A team of scientists has reported a more efficient approach to reprogramming a patient's diseased skin cells into stem cells, raising hopes for future clinical trials and potential cures for critical illnesses.
A look at the space between mouse brain cells
Between the brain's neurons and glial cells is a critical but understudied structure that's been called neuroscience's final frontier: the extracellular space. With a new imaging paradigm, scientists can now see into and study this complex fluid-filled matrix.
How bats carry viruses without getting sick
Bats are known to harbor highly pathogenic viruses like Ebola or Marburg and yet they do not show clinical signs of disease. Scientists find that in bats, an antiviral immune pathway called the STING-interferon pathway is dampened, and bats can maintain just enough defense against illness without triggering a heightened immune reaction.
Loops, loops, and more loops: This is how your DNA gets organized
A living cell is able to neatly package a big jumble of DNA into chromosomes while preparing for cell division. For over a century, scientists have been puzzled for decades on how the process works. Researchers now managed for the first time to isolate and film the process, and witnessed -- in real time -- how a single protein complex called condensin reels in DNA to extrude a loop.
In living color: Seeing cells from outside the body with synthetic bioluminescence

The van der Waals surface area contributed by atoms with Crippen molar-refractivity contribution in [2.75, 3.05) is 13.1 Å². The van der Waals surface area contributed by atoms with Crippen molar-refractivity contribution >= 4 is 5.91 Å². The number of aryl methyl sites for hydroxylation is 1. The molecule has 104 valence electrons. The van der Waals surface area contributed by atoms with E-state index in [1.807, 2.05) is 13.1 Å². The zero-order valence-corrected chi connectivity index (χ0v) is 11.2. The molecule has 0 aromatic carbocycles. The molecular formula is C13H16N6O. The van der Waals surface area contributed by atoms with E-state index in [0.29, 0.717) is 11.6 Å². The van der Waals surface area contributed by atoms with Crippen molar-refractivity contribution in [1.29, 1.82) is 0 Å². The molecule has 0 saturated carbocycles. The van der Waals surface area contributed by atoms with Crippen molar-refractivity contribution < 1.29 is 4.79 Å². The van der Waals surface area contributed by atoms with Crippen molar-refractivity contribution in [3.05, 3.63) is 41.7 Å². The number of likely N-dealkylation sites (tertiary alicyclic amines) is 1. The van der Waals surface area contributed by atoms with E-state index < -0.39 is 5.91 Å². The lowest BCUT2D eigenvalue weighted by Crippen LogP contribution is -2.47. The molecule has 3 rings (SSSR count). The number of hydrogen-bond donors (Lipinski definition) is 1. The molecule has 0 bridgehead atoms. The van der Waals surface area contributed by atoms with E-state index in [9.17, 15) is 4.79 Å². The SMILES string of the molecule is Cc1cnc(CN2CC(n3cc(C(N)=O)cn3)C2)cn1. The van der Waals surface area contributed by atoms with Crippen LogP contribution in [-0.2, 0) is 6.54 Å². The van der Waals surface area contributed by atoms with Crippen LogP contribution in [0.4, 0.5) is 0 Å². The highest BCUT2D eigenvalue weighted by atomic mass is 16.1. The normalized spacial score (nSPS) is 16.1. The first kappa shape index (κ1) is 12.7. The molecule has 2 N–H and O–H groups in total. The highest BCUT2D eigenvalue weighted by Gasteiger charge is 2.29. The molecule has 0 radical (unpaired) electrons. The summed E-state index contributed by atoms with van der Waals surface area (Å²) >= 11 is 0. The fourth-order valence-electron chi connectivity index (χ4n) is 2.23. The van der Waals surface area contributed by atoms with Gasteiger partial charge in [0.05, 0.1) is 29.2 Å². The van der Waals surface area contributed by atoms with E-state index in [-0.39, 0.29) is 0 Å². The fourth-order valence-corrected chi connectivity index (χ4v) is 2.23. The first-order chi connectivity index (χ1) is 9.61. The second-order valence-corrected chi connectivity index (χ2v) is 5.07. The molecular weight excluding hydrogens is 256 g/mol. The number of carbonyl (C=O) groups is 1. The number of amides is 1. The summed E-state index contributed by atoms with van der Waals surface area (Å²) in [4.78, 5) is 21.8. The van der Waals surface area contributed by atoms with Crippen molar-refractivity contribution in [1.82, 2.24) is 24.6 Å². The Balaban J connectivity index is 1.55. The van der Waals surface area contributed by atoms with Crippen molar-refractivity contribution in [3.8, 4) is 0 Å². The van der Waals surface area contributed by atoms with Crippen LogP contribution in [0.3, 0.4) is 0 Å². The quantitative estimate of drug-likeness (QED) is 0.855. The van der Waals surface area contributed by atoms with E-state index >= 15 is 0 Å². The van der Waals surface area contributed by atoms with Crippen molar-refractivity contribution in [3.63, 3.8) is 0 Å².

Glowing creatures like fireflies and jellyfish are captivating to look at but also a boon for science, as their bioluminescent molecules contribute to visualizing a host of biological processes. Now, scientists have supercharged these molecules, making them hundreds of times brighter in deep tissues and allowing for imaging of cells from outside the body. The bioengineered light source was used to track cancer cells in mice and brain-cell activity in monkeys, but its applications extend beyond the lab.
Looking for the origins of schizophrenia
Schizophrenia may be related to neurodevelopment changes, including brain's inability to create the appropriate vascular system, according to new study. The results broaden the understanding about the causes of this severe and disabling disorder, which affects about 1 percent of the world's population.
Monkey Vocabulary Decoded
From short 'tsiks' and 'ekks' to drawn-out 'phees' -- all the sounds produced by marmoset monkeys are made up of individual syllables of fixed length, according to a new study. The smallest units of vocalization and their rhythmic production in the brain of our relatives could also have been a prerequisite of human speech.
Neanderthals were artistic like modern humans
Scientists have found the first major evidence that Neanderthals, rather than modern humans, created the world's oldest known cave paintings -- suggesting they may have had an artistic sense similar to our own.
The Australian government's plan for the biocontrol of the common carp presents several risks
Scientists are calling on the Australian authorities to review their decision to introduce the carp herpes virus as a way to combat the common carp having colonized the country's rivers. They not only believe that this measure will be ineffective but that it also represents a risk to ecosystems.
Quantum recurrence: Everything goes back to the way it was
When a complex system is left alone, it will return to its initial state with almost perfect precision. Gas particles in a container, for example, will return almost exactly to their starting positions after some time. For decades, scientists have investigated how this 'Poincaré Recurrence Theorem' can be applied to the world of quantum physics. Now, researchers have successfully demonstrated a kind of 'Poincaré recurrence' in a multi-particle quantum system.
Top science news
Measles Cases in Europe Quadrupled in 2017
Outbreaks across the continent infected 21,000 and killed at least 35 people. Now governments are moving to make vaccinations mandatory.